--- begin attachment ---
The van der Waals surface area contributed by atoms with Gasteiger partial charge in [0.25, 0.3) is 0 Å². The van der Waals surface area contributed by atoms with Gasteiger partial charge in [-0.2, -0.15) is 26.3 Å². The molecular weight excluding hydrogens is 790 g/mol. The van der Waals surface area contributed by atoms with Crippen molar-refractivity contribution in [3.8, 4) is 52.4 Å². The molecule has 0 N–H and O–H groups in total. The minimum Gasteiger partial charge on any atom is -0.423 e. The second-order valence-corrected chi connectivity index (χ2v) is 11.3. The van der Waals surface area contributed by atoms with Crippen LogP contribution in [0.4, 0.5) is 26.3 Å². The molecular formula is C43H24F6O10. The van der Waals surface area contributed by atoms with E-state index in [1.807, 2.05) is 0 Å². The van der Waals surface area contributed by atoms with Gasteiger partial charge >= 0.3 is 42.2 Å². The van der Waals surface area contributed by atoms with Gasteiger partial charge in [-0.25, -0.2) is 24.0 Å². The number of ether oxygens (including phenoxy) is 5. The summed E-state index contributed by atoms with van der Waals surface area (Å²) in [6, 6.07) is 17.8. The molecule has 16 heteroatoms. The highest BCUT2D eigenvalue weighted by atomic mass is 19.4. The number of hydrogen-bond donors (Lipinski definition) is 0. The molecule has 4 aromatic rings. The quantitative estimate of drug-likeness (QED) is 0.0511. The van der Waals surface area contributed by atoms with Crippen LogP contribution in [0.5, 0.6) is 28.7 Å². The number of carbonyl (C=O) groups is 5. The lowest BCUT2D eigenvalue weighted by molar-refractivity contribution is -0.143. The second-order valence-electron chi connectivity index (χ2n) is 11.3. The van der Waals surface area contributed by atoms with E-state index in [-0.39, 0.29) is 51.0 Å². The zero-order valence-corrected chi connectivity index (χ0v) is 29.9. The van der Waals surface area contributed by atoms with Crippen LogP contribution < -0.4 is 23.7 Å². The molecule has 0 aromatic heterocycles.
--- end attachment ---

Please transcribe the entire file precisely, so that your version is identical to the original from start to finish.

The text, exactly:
The van der Waals surface area contributed by atoms with Gasteiger partial charge in [0.25, 0.3) is 0 Å². The van der Waals surface area contributed by atoms with Gasteiger partial charge in [-0.2, -0.15) is 26.3 Å². The molecular weight excluding hydrogens is 790 g/mol. The van der Waals surface area contributed by atoms with Crippen molar-refractivity contribution in [3.8, 4) is 52.4 Å². The molecule has 0 N–H and O–H groups in total. The minimum Gasteiger partial charge on any atom is -0.423 e. The second-order valence-corrected chi connectivity index (χ2v) is 11.3. The van der Waals surface area contributed by atoms with Crippen LogP contribution in [0.4, 0.5) is 26.3 Å². The molecular formula is C43H24F6O10. The van der Waals surface area contributed by atoms with E-state index in [1.807, 2.05) is 0 Å². The van der Waals surface area contributed by atoms with Gasteiger partial charge >= 0.3 is 42.2 Å². The van der Waals surface area contributed by atoms with Gasteiger partial charge in [-0.25, -0.2) is 24.0 Å². The number of ether oxygens (including phenoxy) is 5. The summed E-state index contributed by atoms with van der Waals surface area (Å²) in [6, 6.07) is 17.8. The molecule has 16 heteroatoms. The highest BCUT2D eigenvalue weighted by atomic mass is 19.4. The number of hydrogen-bond donors (Lipinski definition) is 0. The molecule has 4 aromatic rings. The quantitative estimate of drug-likeness (QED) is 0.0511. The van der Waals surface area contributed by atoms with Crippen LogP contribution in [0.5, 0.6) is 28.7 Å². The number of carbonyl (C=O) groups is 5. The lowest BCUT2D eigenvalue weighted by molar-refractivity contribution is -0.143. The second-order valence-electron chi connectivity index (χ2n) is 11.3. The van der Waals surface area contributed by atoms with E-state index in [-0.39, 0.29) is 51.0 Å². The zero-order valence-corrected chi connectivity index (χ0v) is 29.9. The van der Waals surface area contributed by atoms with Crippen LogP contribution < -0.4 is 23.7 Å². The molecule has 0 aromatic heterocycles.